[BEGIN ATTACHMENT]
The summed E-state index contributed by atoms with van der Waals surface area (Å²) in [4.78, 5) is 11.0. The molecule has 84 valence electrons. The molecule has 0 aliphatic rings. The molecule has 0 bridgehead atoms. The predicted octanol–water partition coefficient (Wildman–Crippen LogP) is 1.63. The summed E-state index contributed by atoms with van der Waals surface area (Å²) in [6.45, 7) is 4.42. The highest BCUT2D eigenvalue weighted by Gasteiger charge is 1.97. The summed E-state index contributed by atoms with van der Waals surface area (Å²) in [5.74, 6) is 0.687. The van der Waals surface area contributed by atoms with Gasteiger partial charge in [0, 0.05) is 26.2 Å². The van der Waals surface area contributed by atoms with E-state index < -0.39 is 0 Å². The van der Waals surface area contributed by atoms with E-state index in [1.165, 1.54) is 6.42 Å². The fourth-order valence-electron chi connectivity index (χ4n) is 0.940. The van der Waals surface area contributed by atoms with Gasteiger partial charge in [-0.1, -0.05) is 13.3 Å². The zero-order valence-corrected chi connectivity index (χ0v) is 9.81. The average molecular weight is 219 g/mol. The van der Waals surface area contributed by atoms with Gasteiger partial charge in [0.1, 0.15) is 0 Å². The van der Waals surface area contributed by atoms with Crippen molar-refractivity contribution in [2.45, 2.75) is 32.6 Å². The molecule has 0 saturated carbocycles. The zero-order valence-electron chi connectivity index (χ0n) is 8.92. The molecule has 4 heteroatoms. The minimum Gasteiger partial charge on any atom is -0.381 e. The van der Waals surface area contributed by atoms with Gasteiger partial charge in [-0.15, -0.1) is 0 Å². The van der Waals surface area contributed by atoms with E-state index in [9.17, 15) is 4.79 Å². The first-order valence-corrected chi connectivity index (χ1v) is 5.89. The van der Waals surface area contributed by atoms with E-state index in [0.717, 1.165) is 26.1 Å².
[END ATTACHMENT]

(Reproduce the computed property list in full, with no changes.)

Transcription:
The summed E-state index contributed by atoms with van der Waals surface area (Å²) in [4.78, 5) is 11.0. The molecule has 84 valence electrons. The molecule has 0 aliphatic rings. The molecule has 0 bridgehead atoms. The predicted octanol–water partition coefficient (Wildman–Crippen LogP) is 1.63. The summed E-state index contributed by atoms with van der Waals surface area (Å²) in [6.45, 7) is 4.42. The highest BCUT2D eigenvalue weighted by Gasteiger charge is 1.97. The summed E-state index contributed by atoms with van der Waals surface area (Å²) in [5.74, 6) is 0.687. The van der Waals surface area contributed by atoms with Gasteiger partial charge in [0, 0.05) is 26.2 Å². The van der Waals surface area contributed by atoms with E-state index < -0.39 is 0 Å². The van der Waals surface area contributed by atoms with E-state index in [1.165, 1.54) is 6.42 Å². The fourth-order valence-electron chi connectivity index (χ4n) is 0.940. The van der Waals surface area contributed by atoms with Gasteiger partial charge in [-0.1, -0.05) is 13.3 Å². The zero-order valence-corrected chi connectivity index (χ0v) is 9.81. The average molecular weight is 219 g/mol. The van der Waals surface area contributed by atoms with Gasteiger partial charge in [0.1, 0.15) is 0 Å². The van der Waals surface area contributed by atoms with Crippen molar-refractivity contribution in [2.45, 2.75) is 32.6 Å². The molecule has 0 saturated carbocycles. The zero-order valence-electron chi connectivity index (χ0n) is 8.92. The molecule has 4 heteroatoms. The minimum Gasteiger partial charge on any atom is -0.381 e. The van der Waals surface area contributed by atoms with Gasteiger partial charge in [-0.15, -0.1) is 0 Å². The van der Waals surface area contributed by atoms with E-state index in [9.17, 15) is 4.79 Å². The first-order valence-corrected chi connectivity index (χ1v) is 5.89. The van der Waals surface area contributed by atoms with E-state index in [0.717, 1.165) is 26.1 Å².